The Corporate Manslaughter and Corporate Homicide Act 2007 came into force in April this year. The Act makes it easier for prosecutions to be brought on the grounds of mismanagement or organisational failure where a person dies as a result of those shortcomings.
The Act makes it possible for prosecutions to be brought for corporate manslaughter against an organisation due to the collective failure of senior managers.
Previously, for an organisation to be guilty, it was necessary to identify a single individual who could be said to be the “directing mind” of the organisation who was himself guilty of gross negligence manslaughter.
While this was possible to prove in smaller organisations, in more substantial bodies day to day management of operations is devolved through chains of command, making identification of a single “directing mind” who caused the death through gross negligence very difficult. Large organisations which were found (either at public enquiry or during inquests) to have systemic health and safety failings avoided prosecution for corporate manslaughter via an effective “loophole”, because of the inability to identify a single individual who could be held liable.
- The new Act provides that an organisation will be guilty of an offence if the way in which its activities are managed or organised: causes a person’s death; and
- amounts to a gross breach of a relevant duty of care owed by the organisation to the deceased.
The legislation refers to corporate manslaughter being committed by “senior managers”. In fact an organisation can only be guilty of the offence if the way in which the organisation’s activities are managed or organised by its senior management is a “substantial element” in the company’s gross negligence.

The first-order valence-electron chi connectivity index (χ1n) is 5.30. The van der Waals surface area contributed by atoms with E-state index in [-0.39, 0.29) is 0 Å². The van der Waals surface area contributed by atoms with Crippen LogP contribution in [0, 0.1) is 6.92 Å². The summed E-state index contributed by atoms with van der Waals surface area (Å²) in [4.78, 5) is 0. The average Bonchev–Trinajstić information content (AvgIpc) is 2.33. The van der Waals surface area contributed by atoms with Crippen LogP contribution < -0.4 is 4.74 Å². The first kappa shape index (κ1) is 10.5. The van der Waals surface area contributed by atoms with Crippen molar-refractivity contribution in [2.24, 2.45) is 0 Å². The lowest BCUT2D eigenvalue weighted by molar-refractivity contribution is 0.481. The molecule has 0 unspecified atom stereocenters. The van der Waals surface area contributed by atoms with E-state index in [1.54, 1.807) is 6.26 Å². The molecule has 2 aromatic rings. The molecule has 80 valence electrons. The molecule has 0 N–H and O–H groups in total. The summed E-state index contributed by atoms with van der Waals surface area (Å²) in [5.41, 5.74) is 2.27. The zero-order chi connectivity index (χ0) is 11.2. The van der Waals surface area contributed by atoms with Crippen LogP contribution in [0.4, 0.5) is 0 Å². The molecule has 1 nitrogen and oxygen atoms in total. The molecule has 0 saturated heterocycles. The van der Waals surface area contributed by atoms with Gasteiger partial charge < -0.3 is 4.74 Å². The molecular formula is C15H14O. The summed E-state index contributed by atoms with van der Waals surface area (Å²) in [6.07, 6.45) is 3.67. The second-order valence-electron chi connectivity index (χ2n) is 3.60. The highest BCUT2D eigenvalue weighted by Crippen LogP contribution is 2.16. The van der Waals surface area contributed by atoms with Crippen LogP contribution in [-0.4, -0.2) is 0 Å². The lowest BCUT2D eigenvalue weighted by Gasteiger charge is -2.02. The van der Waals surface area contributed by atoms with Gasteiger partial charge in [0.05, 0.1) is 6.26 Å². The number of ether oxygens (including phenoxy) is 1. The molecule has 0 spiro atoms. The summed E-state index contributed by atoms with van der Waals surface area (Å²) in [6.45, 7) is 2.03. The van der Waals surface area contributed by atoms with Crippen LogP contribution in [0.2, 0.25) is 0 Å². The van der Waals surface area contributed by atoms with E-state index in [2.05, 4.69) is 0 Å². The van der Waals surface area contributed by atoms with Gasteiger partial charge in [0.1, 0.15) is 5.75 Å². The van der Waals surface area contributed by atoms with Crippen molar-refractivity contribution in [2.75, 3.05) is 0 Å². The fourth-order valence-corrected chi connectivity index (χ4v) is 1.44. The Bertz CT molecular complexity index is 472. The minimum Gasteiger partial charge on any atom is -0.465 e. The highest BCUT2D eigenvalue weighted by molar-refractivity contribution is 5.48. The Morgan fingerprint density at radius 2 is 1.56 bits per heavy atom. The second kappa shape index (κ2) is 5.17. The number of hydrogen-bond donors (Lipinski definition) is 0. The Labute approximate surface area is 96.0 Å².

Between 1992 and 1998, there were 59 referrals of potential corporate manslaughter prosecutions to the Crown Prosecution Service (CPS). The CPS chose to prosecute in only 18 of those cases, and convictions were achieved in only four. To the families of those killed as a result of health and safety breaches, many feel as if companies have been able to get off the hook too easily. By replacing the “directing mind” principle with a concept of management failings at senior level, all organisations of whatever size with systemic failings are now at risk.
The Act does not create a new liability for individual directors. The theory behind this is that convictions are more likely where the organisation and the organisation alone is responsible. The possibility of individual directors/managers being convicted at common law for gross negligence manslaughter still remains.
Organisations should also be aware that if the breach of duty is a breach of Health & Safety legislation there is the probability that a charge of corporate manslaughter will be accompanied by further charges in respect of breaches of other Health & Safety legislation. Also it is worthy of note that directors and managers can still be individually charged under s37 Health & Safety at Work Act 1974.
Courts will be able to impose unlimited fines on organisations found guilty of corporate manslaughter under the new Act. Courts will also be able to impose remedial orders requiring organisations to put right the managerial or organisation failings in their systems and procedures that were responsible for causing the offence, within a specified time. Courts can also exercise the power to “name and shame” by requiring organisations to publicise the offence, the conviction and the penalties imposed within a certain period of time.
Given that this legislation introduces the concept of senior management responsibilities, it is important for “senior management” of any company, however large or small, to be identified. A subsequent review of all practices and procedures to ensure compliance with Health and Safety legislation should then be undertaken. It is also important to ensure that all employees are aware of their responsibilities in respect of Health and Safety. Where breaches occur, they should be investigated promptly and dealt with firmly.